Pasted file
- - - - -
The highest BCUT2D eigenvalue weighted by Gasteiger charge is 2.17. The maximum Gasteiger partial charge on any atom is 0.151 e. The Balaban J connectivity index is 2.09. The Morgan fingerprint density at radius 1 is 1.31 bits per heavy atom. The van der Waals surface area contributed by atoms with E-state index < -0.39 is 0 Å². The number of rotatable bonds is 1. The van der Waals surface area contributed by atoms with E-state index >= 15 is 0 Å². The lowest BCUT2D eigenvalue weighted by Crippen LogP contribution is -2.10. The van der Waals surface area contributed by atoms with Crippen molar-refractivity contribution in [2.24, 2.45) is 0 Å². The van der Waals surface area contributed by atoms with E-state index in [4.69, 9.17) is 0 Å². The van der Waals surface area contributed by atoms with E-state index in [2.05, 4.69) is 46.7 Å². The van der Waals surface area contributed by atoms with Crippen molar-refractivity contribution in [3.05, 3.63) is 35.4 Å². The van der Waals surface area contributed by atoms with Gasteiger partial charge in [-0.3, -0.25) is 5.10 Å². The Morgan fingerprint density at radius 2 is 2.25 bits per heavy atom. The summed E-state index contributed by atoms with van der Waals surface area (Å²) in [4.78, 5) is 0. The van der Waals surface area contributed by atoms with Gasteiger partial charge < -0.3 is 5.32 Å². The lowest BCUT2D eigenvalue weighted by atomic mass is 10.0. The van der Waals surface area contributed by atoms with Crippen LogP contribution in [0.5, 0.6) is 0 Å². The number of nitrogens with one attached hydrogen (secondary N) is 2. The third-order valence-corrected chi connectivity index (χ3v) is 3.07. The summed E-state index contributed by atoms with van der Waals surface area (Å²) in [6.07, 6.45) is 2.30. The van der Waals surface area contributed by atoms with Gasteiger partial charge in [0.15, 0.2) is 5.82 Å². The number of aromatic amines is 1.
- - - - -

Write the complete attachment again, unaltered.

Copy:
The highest BCUT2D eigenvalue weighted by Gasteiger charge is 2.17. The maximum Gasteiger partial charge on any atom is 0.151 e. The Balaban J connectivity index is 2.09. The Morgan fingerprint density at radius 1 is 1.31 bits per heavy atom. The van der Waals surface area contributed by atoms with E-state index < -0.39 is 0 Å². The number of rotatable bonds is 1. The van der Waals surface area contributed by atoms with E-state index >= 15 is 0 Å². The lowest BCUT2D eigenvalue weighted by Crippen LogP contribution is -2.10. The van der Waals surface area contributed by atoms with Crippen molar-refractivity contribution in [2.24, 2.45) is 0 Å². The van der Waals surface area contributed by atoms with E-state index in [4.69, 9.17) is 0 Å². The van der Waals surface area contributed by atoms with E-state index in [2.05, 4.69) is 46.7 Å². The van der Waals surface area contributed by atoms with Crippen molar-refractivity contribution in [3.05, 3.63) is 35.4 Å². The van der Waals surface area contributed by atoms with Gasteiger partial charge in [-0.3, -0.25) is 5.10 Å². The Morgan fingerprint density at radius 2 is 2.25 bits per heavy atom. The summed E-state index contributed by atoms with van der Waals surface area (Å²) in [4.78, 5) is 0. The van der Waals surface area contributed by atoms with Gasteiger partial charge < -0.3 is 5.32 Å². The lowest BCUT2D eigenvalue weighted by atomic mass is 10.0. The van der Waals surface area contributed by atoms with Crippen LogP contribution in [0.5, 0.6) is 0 Å². The number of nitrogens with one attached hydrogen (secondary N) is 2. The third-order valence-corrected chi connectivity index (χ3v) is 3.07. The summed E-state index contributed by atoms with van der Waals surface area (Å²) in [6.07, 6.45) is 2.30. The van der Waals surface area contributed by atoms with Gasteiger partial charge in [0.15, 0.2) is 5.82 Å². The number of aromatic amines is 1.